DOJ probes PGA Tour over possible anticompetitive behavior
(The Hill) – The Department of Justice (DOJ) has launched an investigation into the PGA Tour over allegations of anticompetitive behavior.
A source told the Wall Street Journal on Monday that players’ agents have received inquiries from the department’s antitrust division about the tour’s bylaws and the PGA’s actions as many players leave for the Saudi-backed LIV Golf tour.
According to the tour bylaws, players aren’t allowed to participate in other televised golfing events unless they get permission from the organization’s commissioner.
The PGA has banned and fined players who have joined the Saudi tour, which is paying them far more per tournament but has proven controversial due to the country’s record of rights abuses.
A PGA spokesperson confirmed the DOJ’s investigation in an email to The Hill, saying, “This was not unexpected. We went through this in 1994 and we are confident in a similar outcome.”
In 1994, the Federal Trade Commission (FTC) investigated the league over two of its rules involving players competing in different tournaments, the Journal noted. The FTC ended its investigation into the league a year later.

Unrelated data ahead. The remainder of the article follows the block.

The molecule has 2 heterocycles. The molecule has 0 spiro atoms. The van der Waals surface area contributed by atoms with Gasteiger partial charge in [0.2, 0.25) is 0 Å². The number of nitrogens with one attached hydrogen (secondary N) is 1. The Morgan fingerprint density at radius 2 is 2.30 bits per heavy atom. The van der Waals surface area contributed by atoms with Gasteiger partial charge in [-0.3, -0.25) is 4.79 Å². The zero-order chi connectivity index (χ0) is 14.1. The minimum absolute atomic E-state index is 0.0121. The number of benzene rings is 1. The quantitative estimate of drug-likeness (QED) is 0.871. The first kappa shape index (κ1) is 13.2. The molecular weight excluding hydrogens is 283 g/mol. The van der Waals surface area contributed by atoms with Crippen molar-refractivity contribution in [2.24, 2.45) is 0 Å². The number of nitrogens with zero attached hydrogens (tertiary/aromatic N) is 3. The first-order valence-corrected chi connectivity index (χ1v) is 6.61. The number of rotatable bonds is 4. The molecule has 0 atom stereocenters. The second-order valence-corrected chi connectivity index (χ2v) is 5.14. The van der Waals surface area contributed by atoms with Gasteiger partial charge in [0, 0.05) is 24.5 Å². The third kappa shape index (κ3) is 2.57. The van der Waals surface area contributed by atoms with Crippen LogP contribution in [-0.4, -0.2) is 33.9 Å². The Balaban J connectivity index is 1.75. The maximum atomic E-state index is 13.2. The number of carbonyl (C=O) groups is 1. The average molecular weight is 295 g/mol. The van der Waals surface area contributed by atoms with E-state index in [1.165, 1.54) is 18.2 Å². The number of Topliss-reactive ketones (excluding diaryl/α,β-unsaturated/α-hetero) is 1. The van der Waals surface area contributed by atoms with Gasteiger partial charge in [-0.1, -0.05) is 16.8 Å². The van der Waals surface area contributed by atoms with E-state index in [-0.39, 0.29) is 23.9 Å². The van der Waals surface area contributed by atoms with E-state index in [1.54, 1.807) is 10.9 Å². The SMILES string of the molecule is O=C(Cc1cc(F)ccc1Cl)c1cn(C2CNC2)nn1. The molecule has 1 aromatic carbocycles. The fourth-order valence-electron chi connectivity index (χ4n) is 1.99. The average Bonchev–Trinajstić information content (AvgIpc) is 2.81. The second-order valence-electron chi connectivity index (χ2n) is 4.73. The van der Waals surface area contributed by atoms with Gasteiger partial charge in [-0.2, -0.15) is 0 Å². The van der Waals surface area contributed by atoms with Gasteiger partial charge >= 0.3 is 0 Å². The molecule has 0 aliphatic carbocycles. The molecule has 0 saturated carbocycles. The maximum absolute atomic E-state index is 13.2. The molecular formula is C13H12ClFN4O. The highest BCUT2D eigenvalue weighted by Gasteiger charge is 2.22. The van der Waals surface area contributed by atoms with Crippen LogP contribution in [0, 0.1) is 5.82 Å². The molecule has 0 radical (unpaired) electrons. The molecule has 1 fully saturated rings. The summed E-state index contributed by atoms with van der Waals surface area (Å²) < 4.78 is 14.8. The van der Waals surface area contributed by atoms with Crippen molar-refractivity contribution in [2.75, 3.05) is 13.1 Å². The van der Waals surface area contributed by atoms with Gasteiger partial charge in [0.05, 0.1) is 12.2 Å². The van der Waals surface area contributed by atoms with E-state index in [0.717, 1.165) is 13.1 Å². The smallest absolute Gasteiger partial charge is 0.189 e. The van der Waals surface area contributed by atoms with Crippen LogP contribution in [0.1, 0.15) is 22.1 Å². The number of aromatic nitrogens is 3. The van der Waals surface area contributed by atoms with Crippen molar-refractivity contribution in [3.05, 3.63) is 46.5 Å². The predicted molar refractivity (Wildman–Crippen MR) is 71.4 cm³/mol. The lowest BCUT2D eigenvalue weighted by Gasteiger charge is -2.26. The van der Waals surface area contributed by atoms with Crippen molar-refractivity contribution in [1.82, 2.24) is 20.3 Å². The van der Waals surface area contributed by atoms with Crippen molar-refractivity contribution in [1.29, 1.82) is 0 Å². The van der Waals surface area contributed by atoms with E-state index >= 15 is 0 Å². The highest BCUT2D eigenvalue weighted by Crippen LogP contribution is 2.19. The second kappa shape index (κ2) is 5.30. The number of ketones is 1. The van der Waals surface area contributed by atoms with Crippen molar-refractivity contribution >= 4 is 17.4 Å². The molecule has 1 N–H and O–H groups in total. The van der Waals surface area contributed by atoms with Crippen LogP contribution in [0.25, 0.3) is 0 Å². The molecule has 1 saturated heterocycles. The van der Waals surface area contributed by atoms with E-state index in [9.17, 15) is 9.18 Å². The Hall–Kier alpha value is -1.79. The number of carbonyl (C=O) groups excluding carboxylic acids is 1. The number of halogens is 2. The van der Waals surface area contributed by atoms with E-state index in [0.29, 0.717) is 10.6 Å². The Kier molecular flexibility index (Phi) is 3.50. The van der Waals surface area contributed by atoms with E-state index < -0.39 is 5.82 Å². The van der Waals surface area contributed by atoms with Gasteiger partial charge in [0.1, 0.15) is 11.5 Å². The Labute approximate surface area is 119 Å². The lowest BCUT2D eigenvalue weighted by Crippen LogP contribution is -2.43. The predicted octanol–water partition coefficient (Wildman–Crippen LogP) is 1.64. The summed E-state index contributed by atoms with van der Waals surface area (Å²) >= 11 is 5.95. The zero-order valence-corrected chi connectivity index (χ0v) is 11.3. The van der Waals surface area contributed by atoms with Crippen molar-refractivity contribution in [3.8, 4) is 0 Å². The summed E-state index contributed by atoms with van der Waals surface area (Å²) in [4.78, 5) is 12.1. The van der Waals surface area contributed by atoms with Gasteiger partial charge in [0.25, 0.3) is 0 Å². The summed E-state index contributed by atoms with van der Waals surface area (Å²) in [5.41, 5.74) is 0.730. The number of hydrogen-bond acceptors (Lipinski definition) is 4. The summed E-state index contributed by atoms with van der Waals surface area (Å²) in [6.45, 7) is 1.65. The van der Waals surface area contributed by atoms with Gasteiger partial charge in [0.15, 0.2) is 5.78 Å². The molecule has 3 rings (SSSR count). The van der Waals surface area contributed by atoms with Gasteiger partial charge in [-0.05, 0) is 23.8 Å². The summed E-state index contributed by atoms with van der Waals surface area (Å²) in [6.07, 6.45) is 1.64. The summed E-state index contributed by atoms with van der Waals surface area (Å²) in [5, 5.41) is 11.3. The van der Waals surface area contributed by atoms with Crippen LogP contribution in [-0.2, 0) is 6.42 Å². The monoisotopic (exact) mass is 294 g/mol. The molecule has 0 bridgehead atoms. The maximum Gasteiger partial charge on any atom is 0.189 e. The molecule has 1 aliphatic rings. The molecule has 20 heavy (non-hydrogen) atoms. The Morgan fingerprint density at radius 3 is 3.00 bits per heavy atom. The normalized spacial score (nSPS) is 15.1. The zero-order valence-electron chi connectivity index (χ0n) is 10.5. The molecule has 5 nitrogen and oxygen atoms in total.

The PGA Tour, founded in 1929, has suspended a list of prominent golfers such as Phil Mickelson, Brooks Koepka, Bryson DeChambeau, Patrick Reed, and Dustin Johnson for their decision to jump ship to the up-start LIV league.
Some PGA golfers initially filed a release request to participate in the inaugural LIV Golf tournament, which took place last month, but were denied by the organization.
The Saudi-backed league has accused the PGA Tour of “monopolistic behavior” toward golfers, writing in a letter that the federal government will have to get involved to investigate the tour’s “unlawful practices,” the Journal reported.
The Hill has reached out to the Department of Justice and LIV Golf for comment.